month of their 'real' existence: en, he, fa, ast, be and tokipona. In
the second month this was reached by de, pl, fi, bg, ro, uk, ur. For
all other Wikipedias there was more difference between the time of
their first and their fifth user, although in reality there may be
some more because there might be non-registered users as well."
If we were to adopt a policy as severe as WikiTravel's, or even more
severe as you are advocating, we might be without some of our largest
definition of "potential contributors" means all the people
who speak the language and have Internet access, which in the case of
Friulian is well over 5.
What fraction of the world's English speaking population is currently
involved in the en:Wikipedia or any other English language sister project?
How is that relevant? We are talking about "potential contributors".
And how many
people speak Kannada? Is it a language with only a couple
hundred thousand speakers, like some of our active Wikipedias with
over 100 (or even 1000) articles? No... not really... Well, what about
under 1 million? No, not really. Under 10 million? Not really.
Far more than speak Friulian.
How is that relevant? What I'm saying is that kn.wikipedia was
preexisting, and that it only had one or two people when it got off
Just as if we
required people on en: to request a new article we would
have much fewer articles, it takes more time and effort and may be
confusing to some to figure out how to request a new language.
Educated Friulians also speak Italian. Educated Karnatakans also speak
And educated French people often speak English. Do you advocate that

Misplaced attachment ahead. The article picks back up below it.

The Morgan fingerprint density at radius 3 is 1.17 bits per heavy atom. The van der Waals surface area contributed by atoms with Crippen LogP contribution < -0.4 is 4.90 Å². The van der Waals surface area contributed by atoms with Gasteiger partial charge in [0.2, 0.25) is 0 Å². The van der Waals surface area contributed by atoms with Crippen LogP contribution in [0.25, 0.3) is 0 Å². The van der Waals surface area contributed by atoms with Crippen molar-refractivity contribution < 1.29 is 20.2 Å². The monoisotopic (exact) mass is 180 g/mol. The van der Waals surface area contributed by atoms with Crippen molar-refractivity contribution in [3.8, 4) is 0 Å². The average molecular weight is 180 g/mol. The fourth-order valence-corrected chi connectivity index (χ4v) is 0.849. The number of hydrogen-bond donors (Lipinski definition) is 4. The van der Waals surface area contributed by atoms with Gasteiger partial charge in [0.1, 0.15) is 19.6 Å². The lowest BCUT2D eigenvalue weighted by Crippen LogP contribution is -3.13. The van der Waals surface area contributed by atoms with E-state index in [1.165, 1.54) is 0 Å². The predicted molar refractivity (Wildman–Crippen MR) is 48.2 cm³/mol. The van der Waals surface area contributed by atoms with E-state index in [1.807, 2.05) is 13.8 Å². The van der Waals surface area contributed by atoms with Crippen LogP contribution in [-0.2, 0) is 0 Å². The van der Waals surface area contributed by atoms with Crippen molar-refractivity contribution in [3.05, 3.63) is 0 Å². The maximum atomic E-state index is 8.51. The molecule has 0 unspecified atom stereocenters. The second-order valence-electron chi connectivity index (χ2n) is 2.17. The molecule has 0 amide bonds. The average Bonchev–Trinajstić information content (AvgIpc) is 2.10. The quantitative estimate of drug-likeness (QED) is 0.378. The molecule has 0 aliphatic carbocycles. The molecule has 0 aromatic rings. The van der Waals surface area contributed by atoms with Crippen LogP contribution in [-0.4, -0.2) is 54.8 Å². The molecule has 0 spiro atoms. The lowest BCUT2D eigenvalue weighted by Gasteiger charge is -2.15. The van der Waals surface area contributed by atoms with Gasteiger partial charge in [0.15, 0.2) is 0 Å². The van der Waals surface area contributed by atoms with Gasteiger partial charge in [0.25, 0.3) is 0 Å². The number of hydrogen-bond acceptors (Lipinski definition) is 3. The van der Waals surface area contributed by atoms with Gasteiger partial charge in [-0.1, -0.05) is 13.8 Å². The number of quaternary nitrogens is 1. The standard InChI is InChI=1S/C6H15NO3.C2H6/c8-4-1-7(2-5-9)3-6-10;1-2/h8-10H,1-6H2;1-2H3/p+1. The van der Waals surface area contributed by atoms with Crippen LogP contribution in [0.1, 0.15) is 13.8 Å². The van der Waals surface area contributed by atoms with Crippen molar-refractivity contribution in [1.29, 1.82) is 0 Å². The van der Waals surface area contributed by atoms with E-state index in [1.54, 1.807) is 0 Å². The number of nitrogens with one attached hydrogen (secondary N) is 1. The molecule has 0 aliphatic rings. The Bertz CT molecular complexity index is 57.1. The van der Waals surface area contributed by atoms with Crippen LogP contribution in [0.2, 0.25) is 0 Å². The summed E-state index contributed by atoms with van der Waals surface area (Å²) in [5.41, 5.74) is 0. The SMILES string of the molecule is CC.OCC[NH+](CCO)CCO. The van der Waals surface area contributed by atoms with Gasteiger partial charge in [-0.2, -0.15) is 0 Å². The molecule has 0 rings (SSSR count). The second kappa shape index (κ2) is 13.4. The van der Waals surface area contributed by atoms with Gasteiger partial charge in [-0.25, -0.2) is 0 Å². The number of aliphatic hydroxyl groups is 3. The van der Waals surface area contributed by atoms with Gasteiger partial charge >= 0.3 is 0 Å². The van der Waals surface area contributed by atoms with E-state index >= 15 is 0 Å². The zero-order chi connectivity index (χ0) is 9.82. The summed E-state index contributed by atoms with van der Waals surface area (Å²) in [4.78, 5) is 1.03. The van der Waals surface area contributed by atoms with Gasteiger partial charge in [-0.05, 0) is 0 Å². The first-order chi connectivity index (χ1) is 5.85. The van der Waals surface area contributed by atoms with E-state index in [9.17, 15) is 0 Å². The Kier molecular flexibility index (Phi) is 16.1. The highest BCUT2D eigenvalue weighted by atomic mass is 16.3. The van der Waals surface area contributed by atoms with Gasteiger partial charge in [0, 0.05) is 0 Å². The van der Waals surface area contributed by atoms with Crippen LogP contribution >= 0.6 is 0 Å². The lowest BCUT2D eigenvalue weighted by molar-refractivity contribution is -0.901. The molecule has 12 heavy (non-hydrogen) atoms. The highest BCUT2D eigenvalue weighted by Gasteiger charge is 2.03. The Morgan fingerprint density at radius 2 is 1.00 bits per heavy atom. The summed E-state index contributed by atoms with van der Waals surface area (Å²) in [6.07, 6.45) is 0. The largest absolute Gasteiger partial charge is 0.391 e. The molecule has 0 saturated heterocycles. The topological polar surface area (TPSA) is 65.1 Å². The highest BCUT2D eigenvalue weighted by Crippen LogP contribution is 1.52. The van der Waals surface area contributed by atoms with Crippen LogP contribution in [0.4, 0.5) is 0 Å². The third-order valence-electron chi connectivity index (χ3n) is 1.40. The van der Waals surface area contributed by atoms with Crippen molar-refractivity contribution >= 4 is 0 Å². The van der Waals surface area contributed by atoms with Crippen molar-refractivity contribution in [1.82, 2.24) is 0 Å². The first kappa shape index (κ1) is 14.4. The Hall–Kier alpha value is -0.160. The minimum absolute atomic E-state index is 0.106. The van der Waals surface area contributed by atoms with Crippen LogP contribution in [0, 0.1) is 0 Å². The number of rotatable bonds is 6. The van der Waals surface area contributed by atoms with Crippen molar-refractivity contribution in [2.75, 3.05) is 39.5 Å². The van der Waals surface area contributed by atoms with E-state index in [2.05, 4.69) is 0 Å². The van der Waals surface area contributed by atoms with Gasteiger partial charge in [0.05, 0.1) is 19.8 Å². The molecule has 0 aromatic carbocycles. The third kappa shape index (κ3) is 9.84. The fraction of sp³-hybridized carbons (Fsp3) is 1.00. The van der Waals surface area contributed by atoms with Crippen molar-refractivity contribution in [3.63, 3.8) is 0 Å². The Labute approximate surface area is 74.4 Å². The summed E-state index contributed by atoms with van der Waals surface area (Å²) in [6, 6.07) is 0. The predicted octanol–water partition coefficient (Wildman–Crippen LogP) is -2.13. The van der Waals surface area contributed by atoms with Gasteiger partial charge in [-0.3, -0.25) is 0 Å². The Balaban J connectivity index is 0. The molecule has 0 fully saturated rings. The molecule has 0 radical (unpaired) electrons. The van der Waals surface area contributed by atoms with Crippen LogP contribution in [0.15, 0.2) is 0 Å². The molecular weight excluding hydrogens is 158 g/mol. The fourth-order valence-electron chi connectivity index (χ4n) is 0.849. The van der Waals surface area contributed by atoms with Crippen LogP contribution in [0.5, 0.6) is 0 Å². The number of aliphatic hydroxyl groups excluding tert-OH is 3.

we get rid of the French Wikipedia? I certainly don't.
And how are
they to know if there are already two people who would be
interested in the creation of such a Wikipedia?
By discussing it with the people they know.
I meant, two people who have already supported it.
If you are
interested in multilingualism, internationalism, and
ultimately the building of an NPOV encyclopaedic resource in *any*
language, it makes no sense to advocate such restrictions.
These "restrictions" are designed to promote the idea that a new wiki
should have a chance to succeed.
Regardless of what they're designed to do, they do exactly the
opposite. See again Andre's statistics.
But if we
pursue such a policy, I do believe a fork with more liberal
policies regarding multilingualism is in order
What makes you think that the operators of this hypothetical fork will
not face the same problems?
What problems? What problems are preventing us from adding languages
like Friulian just because somebody requests them, especially when we
have (sometimes inactive) Wikipedias for Klingon, Latin, Sanskrit (it
has native speakers now though), Toki Pona, Lojban, Occidental?
Do you mean the problem of people objecting to the creations of new
Wikipedias? That would easily be solved by a pre-existing policy that
allowed for more liberal multilinguistic activity.
If we deny such
to them, then I can no longer in good faith claim to support this
organisation fully and will consider creating a new site and a new
foundation with similar principles but with a stronger interest in
having policies more greatly favouring multilingualism than what you
You absolutely have that right, but I doubt that it will go beyond
And I'm sure it _will_ go beyond "consider". In fact, I am currently
searching for a host for the project, and if I can't find somebody who
can host it for free, then I will spend my own money on good hosting
for it because this is something that matters to me.